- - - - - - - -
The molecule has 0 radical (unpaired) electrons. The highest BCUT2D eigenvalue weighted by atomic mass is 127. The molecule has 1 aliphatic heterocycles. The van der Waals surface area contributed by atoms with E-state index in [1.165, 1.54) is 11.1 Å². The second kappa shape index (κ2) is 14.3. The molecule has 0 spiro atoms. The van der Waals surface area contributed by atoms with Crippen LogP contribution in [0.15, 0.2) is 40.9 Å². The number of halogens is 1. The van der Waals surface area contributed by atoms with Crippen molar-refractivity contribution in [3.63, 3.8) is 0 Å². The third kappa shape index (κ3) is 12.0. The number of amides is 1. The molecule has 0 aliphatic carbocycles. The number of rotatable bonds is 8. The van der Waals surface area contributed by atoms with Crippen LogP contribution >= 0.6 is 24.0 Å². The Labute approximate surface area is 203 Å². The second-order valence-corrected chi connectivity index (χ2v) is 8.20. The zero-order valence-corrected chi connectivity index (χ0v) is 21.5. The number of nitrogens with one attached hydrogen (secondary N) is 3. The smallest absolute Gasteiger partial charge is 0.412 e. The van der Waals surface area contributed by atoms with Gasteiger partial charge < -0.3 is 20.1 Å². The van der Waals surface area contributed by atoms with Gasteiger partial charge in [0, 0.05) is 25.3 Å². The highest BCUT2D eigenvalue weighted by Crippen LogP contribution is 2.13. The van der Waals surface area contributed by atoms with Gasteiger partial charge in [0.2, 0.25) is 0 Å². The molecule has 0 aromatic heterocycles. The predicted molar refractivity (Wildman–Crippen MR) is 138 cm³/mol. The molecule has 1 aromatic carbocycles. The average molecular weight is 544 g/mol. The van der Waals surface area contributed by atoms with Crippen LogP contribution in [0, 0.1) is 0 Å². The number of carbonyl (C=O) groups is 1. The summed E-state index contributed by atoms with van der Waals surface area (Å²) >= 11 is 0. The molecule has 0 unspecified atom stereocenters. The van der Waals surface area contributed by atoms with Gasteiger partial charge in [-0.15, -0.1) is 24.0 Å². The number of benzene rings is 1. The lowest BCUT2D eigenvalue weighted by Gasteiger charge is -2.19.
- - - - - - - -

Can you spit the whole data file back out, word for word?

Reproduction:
The molecule has 0 radical (unpaired) electrons. The highest BCUT2D eigenvalue weighted by atomic mass is 127. The molecule has 1 aliphatic heterocycles. The van der Waals surface area contributed by atoms with E-state index in [1.165, 1.54) is 11.1 Å². The second kappa shape index (κ2) is 14.3. The molecule has 0 spiro atoms. The van der Waals surface area contributed by atoms with Crippen LogP contribution in [0.15, 0.2) is 40.9 Å². The number of halogens is 1. The van der Waals surface area contributed by atoms with Crippen molar-refractivity contribution in [3.63, 3.8) is 0 Å². The third kappa shape index (κ3) is 12.0. The number of amides is 1. The molecule has 0 aliphatic carbocycles. The number of rotatable bonds is 8. The van der Waals surface area contributed by atoms with Crippen LogP contribution >= 0.6 is 24.0 Å². The Labute approximate surface area is 203 Å². The second-order valence-corrected chi connectivity index (χ2v) is 8.20. The zero-order valence-corrected chi connectivity index (χ0v) is 21.5. The number of nitrogens with one attached hydrogen (secondary N) is 3. The smallest absolute Gasteiger partial charge is 0.412 e. The van der Waals surface area contributed by atoms with Gasteiger partial charge < -0.3 is 20.1 Å². The van der Waals surface area contributed by atoms with Gasteiger partial charge in [0, 0.05) is 25.3 Å². The highest BCUT2D eigenvalue weighted by Crippen LogP contribution is 2.13. The van der Waals surface area contributed by atoms with Gasteiger partial charge in [0.2, 0.25) is 0 Å². The molecule has 0 aromatic heterocycles. The predicted molar refractivity (Wildman–Crippen MR) is 138 cm³/mol. The molecule has 1 aromatic carbocycles. The average molecular weight is 544 g/mol. The van der Waals surface area contributed by atoms with Crippen LogP contribution in [0, 0.1) is 0 Å². The number of carbonyl (C=O) groups is 1. The summed E-state index contributed by atoms with van der Waals surface area (Å²) >= 11 is 0. The molecule has 0 unspecified atom stereocenters. The van der Waals surface area contributed by atoms with Gasteiger partial charge in [-0.15, -0.1) is 24.0 Å². The number of benzene rings is 1. The lowest BCUT2D eigenvalue weighted by Gasteiger charge is -2.19.